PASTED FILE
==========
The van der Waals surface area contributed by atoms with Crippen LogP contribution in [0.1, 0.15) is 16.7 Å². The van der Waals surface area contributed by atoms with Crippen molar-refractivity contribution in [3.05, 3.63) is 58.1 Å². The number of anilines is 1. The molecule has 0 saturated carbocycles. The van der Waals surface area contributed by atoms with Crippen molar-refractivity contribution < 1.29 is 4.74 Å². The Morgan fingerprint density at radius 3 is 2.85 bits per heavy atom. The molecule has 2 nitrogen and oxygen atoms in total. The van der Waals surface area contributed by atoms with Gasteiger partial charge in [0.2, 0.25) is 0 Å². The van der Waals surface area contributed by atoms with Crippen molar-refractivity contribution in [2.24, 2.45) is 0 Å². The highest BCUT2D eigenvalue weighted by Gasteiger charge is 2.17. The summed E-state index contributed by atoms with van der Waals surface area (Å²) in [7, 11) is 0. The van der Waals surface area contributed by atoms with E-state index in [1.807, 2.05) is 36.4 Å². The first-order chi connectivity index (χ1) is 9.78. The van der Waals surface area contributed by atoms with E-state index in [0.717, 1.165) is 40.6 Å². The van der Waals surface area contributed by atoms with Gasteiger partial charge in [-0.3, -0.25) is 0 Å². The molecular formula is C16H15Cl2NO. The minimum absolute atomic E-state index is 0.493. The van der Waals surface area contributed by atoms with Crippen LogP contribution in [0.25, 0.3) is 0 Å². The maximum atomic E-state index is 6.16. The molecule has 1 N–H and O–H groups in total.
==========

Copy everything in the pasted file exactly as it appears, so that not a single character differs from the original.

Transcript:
The van der Waals surface area contributed by atoms with Crippen LogP contribution in [0.1, 0.15) is 16.7 Å². The van der Waals surface area contributed by atoms with Crippen molar-refractivity contribution in [3.05, 3.63) is 58.1 Å². The number of anilines is 1. The molecule has 0 saturated carbocycles. The van der Waals surface area contributed by atoms with Crippen molar-refractivity contribution < 1.29 is 4.74 Å². The Morgan fingerprint density at radius 3 is 2.85 bits per heavy atom. The molecule has 2 nitrogen and oxygen atoms in total. The van der Waals surface area contributed by atoms with Gasteiger partial charge in [0.2, 0.25) is 0 Å². The van der Waals surface area contributed by atoms with Crippen molar-refractivity contribution in [2.24, 2.45) is 0 Å². The highest BCUT2D eigenvalue weighted by Gasteiger charge is 2.17. The summed E-state index contributed by atoms with van der Waals surface area (Å²) in [7, 11) is 0. The van der Waals surface area contributed by atoms with E-state index in [1.807, 2.05) is 36.4 Å². The first-order chi connectivity index (χ1) is 9.78. The van der Waals surface area contributed by atoms with E-state index in [0.717, 1.165) is 40.6 Å². The van der Waals surface area contributed by atoms with Gasteiger partial charge in [-0.3, -0.25) is 0 Å². The molecular formula is C16H15Cl2NO. The minimum absolute atomic E-state index is 0.493. The van der Waals surface area contributed by atoms with Crippen LogP contribution in [0.25, 0.3) is 0 Å². The maximum atomic E-state index is 6.16. The molecule has 1 N–H and O–H groups in total.